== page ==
Picture of the day
Thousands of workers in the metal and electrical industries stopped work at 80 companies in strikes organized by IG Metall, Europe's largest labor union. The workers want employers including Porsche, Otis, Bosch and MAN to allow a 28-hour work week and raise pay by six percent. Negotiations resume on Thursday. Source:
Quote of the day
Populist leader Viktor Orban reiterated his anti-immigration stance in an interview with Germany's newspaper Bild, saying Germany wanted migrants, unlike Hungary. Mr. Orban, who described Syrian refugees as "Muslim invaders," believes they are not fleeing war but want better lives in prosperous countries. He also said that multiculturalism is an illusion, and that his country does not want to be "forced" to take more refugees.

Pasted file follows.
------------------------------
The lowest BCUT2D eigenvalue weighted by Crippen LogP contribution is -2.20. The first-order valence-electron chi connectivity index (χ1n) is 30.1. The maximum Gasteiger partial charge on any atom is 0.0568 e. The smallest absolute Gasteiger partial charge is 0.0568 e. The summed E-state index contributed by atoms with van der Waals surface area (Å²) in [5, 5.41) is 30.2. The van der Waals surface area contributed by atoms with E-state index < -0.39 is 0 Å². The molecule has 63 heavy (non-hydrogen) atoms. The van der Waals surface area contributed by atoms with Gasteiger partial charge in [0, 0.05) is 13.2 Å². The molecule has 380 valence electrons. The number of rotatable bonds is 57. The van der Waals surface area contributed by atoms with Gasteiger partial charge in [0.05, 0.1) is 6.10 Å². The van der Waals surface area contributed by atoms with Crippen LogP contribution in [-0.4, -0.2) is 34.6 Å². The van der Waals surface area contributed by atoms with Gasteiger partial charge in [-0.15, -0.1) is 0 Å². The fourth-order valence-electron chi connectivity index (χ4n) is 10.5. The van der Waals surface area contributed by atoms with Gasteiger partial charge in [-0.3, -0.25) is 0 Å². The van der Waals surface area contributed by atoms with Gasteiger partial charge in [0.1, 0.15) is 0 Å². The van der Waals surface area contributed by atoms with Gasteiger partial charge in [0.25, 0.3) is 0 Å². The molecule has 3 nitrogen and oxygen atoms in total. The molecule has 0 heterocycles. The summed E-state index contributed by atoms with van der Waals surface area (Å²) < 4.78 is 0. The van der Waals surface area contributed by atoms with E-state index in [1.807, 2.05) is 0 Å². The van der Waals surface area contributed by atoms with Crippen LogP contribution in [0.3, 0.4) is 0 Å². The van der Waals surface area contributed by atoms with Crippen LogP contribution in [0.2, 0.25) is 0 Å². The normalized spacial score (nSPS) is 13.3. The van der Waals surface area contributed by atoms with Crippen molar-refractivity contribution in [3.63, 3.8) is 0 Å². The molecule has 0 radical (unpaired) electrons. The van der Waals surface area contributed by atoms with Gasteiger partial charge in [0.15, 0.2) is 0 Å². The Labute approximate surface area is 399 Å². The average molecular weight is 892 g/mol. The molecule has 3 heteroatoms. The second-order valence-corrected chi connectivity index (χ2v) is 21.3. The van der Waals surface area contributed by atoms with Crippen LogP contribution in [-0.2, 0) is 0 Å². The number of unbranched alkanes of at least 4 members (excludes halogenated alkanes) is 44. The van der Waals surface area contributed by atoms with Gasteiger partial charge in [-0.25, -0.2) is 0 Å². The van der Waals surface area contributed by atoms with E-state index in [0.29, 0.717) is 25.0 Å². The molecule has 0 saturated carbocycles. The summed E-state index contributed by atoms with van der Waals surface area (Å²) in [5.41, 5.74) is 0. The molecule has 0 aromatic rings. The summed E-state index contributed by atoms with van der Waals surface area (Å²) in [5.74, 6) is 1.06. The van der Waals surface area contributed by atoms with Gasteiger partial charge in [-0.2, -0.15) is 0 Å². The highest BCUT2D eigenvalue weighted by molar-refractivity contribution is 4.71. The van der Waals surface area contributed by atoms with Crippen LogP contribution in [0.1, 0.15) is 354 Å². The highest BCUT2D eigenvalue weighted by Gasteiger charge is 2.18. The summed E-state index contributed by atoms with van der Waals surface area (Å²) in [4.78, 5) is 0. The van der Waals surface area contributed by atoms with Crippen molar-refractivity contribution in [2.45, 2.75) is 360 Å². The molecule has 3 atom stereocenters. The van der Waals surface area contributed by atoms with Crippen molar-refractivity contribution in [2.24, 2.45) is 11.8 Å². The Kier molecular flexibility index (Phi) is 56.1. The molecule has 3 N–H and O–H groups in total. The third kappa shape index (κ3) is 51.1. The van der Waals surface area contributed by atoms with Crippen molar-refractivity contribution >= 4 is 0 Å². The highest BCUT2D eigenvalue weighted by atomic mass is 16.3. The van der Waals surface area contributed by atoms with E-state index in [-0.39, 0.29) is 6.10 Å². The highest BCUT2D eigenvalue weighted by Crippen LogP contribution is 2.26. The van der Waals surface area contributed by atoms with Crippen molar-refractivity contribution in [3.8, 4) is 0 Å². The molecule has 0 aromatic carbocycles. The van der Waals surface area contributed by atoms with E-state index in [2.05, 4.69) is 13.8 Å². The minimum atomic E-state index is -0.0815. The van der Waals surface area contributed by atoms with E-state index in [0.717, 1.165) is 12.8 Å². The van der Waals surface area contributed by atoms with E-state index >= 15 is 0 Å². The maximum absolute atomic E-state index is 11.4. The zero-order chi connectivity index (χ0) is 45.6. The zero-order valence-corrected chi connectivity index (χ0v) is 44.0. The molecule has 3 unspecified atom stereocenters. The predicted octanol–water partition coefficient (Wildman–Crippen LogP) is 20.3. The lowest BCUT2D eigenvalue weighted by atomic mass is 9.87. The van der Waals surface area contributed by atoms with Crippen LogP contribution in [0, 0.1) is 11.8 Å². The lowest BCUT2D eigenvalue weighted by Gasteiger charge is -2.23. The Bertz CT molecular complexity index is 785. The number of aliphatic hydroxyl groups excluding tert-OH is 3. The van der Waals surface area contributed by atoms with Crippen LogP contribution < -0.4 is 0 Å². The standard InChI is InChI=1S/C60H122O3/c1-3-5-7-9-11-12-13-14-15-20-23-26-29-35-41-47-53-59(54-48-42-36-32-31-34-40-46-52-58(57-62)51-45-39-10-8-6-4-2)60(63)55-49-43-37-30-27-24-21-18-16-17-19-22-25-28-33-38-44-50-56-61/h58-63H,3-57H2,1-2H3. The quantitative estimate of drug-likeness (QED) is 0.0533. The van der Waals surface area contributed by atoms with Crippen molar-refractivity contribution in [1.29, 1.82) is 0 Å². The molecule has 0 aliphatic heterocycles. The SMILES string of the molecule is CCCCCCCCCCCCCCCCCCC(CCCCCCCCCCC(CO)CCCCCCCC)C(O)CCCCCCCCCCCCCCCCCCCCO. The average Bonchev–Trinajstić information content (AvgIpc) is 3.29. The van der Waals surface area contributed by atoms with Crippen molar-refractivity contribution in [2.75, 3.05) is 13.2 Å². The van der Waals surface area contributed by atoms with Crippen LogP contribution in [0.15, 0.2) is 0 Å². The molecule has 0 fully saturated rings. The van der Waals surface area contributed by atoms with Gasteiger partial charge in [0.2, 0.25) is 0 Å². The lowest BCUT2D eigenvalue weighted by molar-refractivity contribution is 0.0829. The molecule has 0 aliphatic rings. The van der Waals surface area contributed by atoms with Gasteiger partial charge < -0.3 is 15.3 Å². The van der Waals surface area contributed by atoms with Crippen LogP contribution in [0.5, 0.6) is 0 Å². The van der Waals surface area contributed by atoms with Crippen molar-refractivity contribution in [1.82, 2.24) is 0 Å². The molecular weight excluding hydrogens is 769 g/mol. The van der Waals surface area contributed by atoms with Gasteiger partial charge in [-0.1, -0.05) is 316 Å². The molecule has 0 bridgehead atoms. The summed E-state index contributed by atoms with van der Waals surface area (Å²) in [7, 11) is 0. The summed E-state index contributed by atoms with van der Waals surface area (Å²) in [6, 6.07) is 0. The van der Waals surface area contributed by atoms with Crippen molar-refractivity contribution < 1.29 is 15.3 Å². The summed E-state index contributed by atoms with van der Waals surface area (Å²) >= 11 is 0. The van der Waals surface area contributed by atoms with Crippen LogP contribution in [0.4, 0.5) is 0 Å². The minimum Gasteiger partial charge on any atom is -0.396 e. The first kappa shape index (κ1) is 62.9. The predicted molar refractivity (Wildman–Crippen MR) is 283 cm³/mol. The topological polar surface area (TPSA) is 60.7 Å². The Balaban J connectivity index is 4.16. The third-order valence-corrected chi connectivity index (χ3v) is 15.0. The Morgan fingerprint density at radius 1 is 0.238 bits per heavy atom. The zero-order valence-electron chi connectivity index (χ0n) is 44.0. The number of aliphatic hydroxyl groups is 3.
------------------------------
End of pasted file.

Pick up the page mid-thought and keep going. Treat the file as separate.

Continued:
Person of the day
Tea for two leads to trouble
Foreign Minister Sigmar Gabriel faces criticism from across the political spectrum after pouring tea for his Turkish counterpart Mevlüt Cavusoglu during an impromptu meeting. The Green party leader Cem Özdemir said Turkish citizens will interpret the photo as a sign that Germany is serving Mr. Cavusoglu and thus Turkey: "If I represented Germany, I certainly wouldn't have served the Turkish foreign minister tea, let alone be photographed doing it," he said. Source:
Graph of the day
The telling power of television
When it comes to forming an opinion, Germans say that TV programs influence them most compared to other media sources, including newspapers, magazines and radio shows. Online material was the next most powerful shaper of opinion.